First Nations Escalating Opposition to Strategic Oil Pipeline Through Their Land

Enbridge's pipeline would send oil sands crude to the coast for shipment to China, but recent pipeline ruptures cloud safety record

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First Nations in western Canada have a message for energy giant Enbridge Inc.: Keep oil sands off our lands and waters.

They’ve been taking the warning to the streets in recent weeks, demonstrating against Enbridge’s plan to pipe crude 730 miles from the Alberta oil sands to a proposed supertanker terminal in the British Columbia port town of Kitimat.

The Enbridge Northern Gateway Pipelines Project would ship 525,000 barrels of bitumen per day across territories claimed by 50 First Nations. Much of it would head overseas to feed fuel-hungry China and other Asian markets.

Last week, about 400 protesters gathered in Prince George, the largest city in northern B.C. Others — some dressed as oil spill clean-up workers — rallied in Kitimat weeks prior.

The stepped-up pressure comes as Calgary-based Enbridge finds itself in the hot seat after a spate of ruptured pipelines. 

The area’s Native Canadians are angry because the $5.5 billion pair of pipelines follows a route that would cross 1,000 streams, rivers and some important salmon-breeding streams.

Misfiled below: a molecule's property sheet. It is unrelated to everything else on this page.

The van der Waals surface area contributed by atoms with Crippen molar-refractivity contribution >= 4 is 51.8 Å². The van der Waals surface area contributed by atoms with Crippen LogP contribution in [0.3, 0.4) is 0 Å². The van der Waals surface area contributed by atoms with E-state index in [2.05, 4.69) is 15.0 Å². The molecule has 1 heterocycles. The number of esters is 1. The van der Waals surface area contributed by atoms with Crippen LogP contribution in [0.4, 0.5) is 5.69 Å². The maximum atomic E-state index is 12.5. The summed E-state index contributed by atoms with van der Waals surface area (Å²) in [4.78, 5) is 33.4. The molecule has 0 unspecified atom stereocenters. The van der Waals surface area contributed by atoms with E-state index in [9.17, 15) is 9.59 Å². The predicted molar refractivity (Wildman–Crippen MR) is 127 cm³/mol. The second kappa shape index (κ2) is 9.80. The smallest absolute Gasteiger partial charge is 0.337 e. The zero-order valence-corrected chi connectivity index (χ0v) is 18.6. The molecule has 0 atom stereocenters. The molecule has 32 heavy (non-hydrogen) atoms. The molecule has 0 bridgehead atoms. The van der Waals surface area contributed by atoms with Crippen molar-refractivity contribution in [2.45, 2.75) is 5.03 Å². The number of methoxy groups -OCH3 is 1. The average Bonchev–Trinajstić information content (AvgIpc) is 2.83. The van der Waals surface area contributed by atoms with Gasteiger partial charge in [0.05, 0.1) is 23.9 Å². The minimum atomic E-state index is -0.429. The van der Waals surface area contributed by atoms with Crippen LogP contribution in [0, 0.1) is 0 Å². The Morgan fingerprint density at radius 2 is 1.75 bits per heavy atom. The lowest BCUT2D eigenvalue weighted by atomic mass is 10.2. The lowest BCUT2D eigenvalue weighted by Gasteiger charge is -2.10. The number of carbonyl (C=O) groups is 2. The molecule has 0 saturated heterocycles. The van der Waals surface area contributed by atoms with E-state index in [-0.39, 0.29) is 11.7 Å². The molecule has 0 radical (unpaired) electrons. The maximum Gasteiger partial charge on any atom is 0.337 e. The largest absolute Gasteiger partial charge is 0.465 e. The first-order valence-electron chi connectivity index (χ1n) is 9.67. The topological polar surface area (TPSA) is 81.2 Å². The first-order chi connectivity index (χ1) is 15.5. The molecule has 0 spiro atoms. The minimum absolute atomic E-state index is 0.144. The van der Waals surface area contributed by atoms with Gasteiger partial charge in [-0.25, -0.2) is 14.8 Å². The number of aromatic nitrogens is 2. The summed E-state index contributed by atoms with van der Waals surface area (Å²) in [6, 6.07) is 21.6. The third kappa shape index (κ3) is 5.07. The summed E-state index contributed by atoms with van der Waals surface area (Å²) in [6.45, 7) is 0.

“Eventually pipelines breach, and potentially they could be breaking in our territories and damaging our watersheds,” Terry Teegee, vice tribal chief of the Carrier Sekani Tribal Council, told SolveClimate News.

Teegee and others say it’s another oil disaster waiting to happen.

“There’s going to be an accident. It’s just a matter of time,” said Gerald Amos, president of the Coastal First Nations Organization and counselor with the Kitamaat Village Council, which represents the Haisla Nation of B.C.

Five weeks ago, an Enbridge oil sands line busted in Kalamazoo Mich., releasing thousands of gallons of crude into state waterways. Last week, the firm found a leak in a pipeline outside of Chicago. On Monday, a third line near Buffalo was shut down after it was damaged during maintenance work.

First Nations are latching on to the accidents as an opportunity to gain backing for their opposition.

“We’re not dealing with rocket science here. The evidence is all around us,” Amos told SolveClimate News. “Exxon, the Gulf of Mexico, Kalamazoo. They’re all telling us [that] this is what’s in store … The risks are very real.”